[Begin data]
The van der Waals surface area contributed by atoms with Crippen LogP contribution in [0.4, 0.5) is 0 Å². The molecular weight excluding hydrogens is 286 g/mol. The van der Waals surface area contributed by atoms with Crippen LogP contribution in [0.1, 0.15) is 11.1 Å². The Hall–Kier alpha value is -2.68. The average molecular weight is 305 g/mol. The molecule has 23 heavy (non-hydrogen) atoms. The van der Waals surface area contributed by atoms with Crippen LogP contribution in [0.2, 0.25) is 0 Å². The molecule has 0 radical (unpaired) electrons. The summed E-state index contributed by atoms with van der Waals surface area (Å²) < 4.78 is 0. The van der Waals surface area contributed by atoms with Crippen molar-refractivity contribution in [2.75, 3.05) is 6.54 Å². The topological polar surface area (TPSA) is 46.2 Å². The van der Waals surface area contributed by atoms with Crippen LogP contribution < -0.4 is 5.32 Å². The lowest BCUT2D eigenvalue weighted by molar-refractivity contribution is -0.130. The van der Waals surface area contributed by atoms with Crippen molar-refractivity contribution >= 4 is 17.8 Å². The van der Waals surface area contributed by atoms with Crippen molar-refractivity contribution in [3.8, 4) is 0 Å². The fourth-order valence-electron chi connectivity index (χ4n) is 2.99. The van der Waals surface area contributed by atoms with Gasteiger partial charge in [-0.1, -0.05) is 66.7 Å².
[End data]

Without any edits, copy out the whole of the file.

The van der Waals surface area contributed by atoms with Crippen LogP contribution in [0.4, 0.5) is 0 Å². The molecular weight excluding hydrogens is 286 g/mol. The van der Waals surface area contributed by atoms with Crippen LogP contribution in [0.1, 0.15) is 11.1 Å². The Hall–Kier alpha value is -2.68. The average molecular weight is 305 g/mol. The molecule has 23 heavy (non-hydrogen) atoms. The van der Waals surface area contributed by atoms with Crippen LogP contribution in [0.2, 0.25) is 0 Å². The molecule has 0 radical (unpaired) electrons. The summed E-state index contributed by atoms with van der Waals surface area (Å²) < 4.78 is 0. The van der Waals surface area contributed by atoms with Crippen molar-refractivity contribution in [2.75, 3.05) is 6.54 Å². The topological polar surface area (TPSA) is 46.2 Å². The van der Waals surface area contributed by atoms with Crippen LogP contribution < -0.4 is 5.32 Å². The lowest BCUT2D eigenvalue weighted by molar-refractivity contribution is -0.130. The van der Waals surface area contributed by atoms with Crippen molar-refractivity contribution >= 4 is 17.8 Å². The van der Waals surface area contributed by atoms with Crippen molar-refractivity contribution in [3.8, 4) is 0 Å². The fourth-order valence-electron chi connectivity index (χ4n) is 2.99. The van der Waals surface area contributed by atoms with Gasteiger partial charge in [-0.1, -0.05) is 66.7 Å².